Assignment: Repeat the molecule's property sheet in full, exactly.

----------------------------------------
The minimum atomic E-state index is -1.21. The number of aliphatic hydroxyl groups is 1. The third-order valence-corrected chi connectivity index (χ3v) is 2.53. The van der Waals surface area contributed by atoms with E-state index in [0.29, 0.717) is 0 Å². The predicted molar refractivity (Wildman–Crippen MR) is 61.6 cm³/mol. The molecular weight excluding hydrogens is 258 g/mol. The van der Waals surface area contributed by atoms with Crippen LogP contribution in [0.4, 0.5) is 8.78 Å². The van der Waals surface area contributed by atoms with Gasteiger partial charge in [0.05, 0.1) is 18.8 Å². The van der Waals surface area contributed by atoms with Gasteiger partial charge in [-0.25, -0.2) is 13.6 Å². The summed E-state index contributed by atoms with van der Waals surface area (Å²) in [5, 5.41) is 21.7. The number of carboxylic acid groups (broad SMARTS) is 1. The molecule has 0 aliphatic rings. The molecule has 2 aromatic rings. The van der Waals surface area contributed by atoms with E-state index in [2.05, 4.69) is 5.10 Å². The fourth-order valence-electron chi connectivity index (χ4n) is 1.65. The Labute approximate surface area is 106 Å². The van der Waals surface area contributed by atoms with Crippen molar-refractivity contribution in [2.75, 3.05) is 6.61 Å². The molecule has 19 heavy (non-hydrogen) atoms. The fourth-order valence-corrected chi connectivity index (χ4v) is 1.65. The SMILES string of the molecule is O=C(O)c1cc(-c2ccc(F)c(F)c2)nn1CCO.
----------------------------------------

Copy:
The minimum atomic E-state index is -1.21. The number of aliphatic hydroxyl groups is 1. The third-order valence-corrected chi connectivity index (χ3v) is 2.53. The van der Waals surface area contributed by atoms with E-state index in [0.29, 0.717) is 0 Å². The predicted molar refractivity (Wildman–Crippen MR) is 61.6 cm³/mol. The molecular weight excluding hydrogens is 258 g/mol. The van der Waals surface area contributed by atoms with Crippen LogP contribution in [0.4, 0.5) is 8.78 Å². The van der Waals surface area contributed by atoms with Gasteiger partial charge in [0.05, 0.1) is 18.8 Å². The van der Waals surface area contributed by atoms with Gasteiger partial charge in [-0.25, -0.2) is 13.6 Å². The summed E-state index contributed by atoms with van der Waals surface area (Å²) in [5, 5.41) is 21.7. The number of carboxylic acid groups (broad SMARTS) is 1. The molecule has 0 aliphatic rings. The molecule has 2 aromatic rings. The van der Waals surface area contributed by atoms with E-state index in [2.05, 4.69) is 5.10 Å². The fourth-order valence-electron chi connectivity index (χ4n) is 1.65. The Labute approximate surface area is 106 Å². The van der Waals surface area contributed by atoms with Crippen molar-refractivity contribution in [2.75, 3.05) is 6.61 Å². The molecule has 19 heavy (non-hydrogen) atoms. The fourth-order valence-corrected chi connectivity index (χ4v) is 1.65. The SMILES string of the molecule is O=C(O)c1cc(-c2ccc(F)c(F)c2)nn1CCO.